Welcome to the latest edition of Metric of the Month, the series where I hope to help demystify some of the jargon of marketing and demonstrate that a few key metrics will help every business leader understand and improve their marketing activities.
This month we are going to look at Service Level Agreements – or SLAs, why they are so important and why dismissing them as someone else’s KPI can be fatal to a marketing function.
A Service Level Agreement is simply a target that is set internally to create a benchmark for how well you want to provide a service. In the world of sales and marketing, common examples are…
- The proportion of incoming calls that we will answer within 45 seconds
- The time it takes us to turn an inquiry into a quote
- The speed of response to post sales enquiries, or heaven forbid, complaints.
Its important to note that once your SLA is set, you measure how frequently you achieve it. For example, if your SLA is that you will respond to all enquiries within 24 hours, you measure the % of enquiries that achieved this goal. Therefore the Metric is SLA Achieved = 85% and not “the average response time was 24 hours” as we know averages can disguise a multitude of issues.
Instinctively, most people will assume that the target SLA, should be 100%. That you must achieve your target service level 100% of the time. In an ideal world it would be. But if you think about most businesses, we get peaks and troughs of demand throughout a daily, weekly, seasonal and annual cycle.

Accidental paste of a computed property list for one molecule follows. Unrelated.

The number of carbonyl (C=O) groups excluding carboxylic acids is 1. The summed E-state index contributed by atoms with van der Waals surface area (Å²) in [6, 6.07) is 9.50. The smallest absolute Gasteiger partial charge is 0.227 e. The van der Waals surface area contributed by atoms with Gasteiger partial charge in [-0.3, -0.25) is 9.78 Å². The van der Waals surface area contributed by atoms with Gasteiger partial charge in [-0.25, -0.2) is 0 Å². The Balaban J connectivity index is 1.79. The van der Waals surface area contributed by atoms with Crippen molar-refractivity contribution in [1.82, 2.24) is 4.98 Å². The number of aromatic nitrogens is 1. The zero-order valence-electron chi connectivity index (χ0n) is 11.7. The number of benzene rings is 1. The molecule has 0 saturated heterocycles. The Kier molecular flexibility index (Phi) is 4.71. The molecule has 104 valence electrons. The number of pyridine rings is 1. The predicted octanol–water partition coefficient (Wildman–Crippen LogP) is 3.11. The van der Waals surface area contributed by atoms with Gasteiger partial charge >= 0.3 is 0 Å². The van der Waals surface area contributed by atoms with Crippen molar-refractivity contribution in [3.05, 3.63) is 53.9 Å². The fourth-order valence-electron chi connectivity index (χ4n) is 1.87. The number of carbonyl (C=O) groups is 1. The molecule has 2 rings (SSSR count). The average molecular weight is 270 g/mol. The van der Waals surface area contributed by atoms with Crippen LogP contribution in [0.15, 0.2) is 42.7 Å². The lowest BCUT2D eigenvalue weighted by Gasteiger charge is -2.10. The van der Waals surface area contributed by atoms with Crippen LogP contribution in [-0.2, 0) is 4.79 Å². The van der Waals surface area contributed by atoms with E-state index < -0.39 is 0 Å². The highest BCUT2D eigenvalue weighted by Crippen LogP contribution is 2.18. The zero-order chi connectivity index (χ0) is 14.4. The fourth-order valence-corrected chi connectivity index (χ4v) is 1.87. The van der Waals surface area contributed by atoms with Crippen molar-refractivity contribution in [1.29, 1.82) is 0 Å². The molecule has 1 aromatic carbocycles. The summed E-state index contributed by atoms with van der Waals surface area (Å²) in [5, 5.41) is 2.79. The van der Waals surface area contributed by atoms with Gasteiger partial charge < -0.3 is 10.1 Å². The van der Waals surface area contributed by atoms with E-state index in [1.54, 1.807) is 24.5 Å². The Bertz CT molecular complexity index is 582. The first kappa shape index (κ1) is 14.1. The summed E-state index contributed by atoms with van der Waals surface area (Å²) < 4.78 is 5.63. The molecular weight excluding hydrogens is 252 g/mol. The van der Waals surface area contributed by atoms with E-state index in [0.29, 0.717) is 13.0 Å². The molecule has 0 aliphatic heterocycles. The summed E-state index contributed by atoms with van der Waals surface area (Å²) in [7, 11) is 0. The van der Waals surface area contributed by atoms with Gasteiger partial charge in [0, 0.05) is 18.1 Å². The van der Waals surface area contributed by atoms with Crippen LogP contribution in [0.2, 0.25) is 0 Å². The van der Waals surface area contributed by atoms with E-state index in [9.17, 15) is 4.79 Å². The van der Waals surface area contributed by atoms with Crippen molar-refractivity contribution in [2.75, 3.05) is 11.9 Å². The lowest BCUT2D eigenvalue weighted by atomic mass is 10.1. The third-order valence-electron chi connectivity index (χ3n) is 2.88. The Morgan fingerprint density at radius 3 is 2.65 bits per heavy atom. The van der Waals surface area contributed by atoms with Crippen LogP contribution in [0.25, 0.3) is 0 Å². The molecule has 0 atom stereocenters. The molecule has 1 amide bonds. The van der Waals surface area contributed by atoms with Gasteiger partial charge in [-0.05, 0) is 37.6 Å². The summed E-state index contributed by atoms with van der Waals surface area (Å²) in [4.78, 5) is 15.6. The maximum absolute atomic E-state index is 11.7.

Imaging having a call centre, for example, so big that no matter how many calls you received you handled them all within your SLA. How overstaffed would you be for the rest of the time?
So the art of a good SLA is to set one that keeps the team focussed, sounds alarms when teams are becoming overwhelmed and achieves that level of “good enough.”
Let’s now think about why this is so important to the marketing function and why you, as a business leader, should be alarmed if your Marketing Director considers SLAs to be the sole responsibility of the sales or customer service or operations teams.
Imagine how wasteful it is to continue burning through your marketing budget, when the demand you generate can’t be fulfilled. With so many marketing channels now controllable, literally by the minute, the SLAs should be a vital part of the spend / don’t spend decisions
It’s just as wasteful too if the SLA is looking too good. Imagine your sales teams operating with excellent conversion rates (explained in a previous MoM here) and able to handle more leads, but the phone’s aren’t ringing. Has your Marketing Director got the feel of the organisation, measured by an SLA at their finger tips? Have they also got the confidence and authority to overspend their budgets if things are going so well?
It really is a very powerful indicator and a great Metric of the Month.
Let me know if you would like to chat about what SLA’s would suit your organisation, how to set them up and how (and who) to report them.
I hope this helps and thanks for reading.
Joe – Joe@joelynchconsulting.co.uk (07921 038051)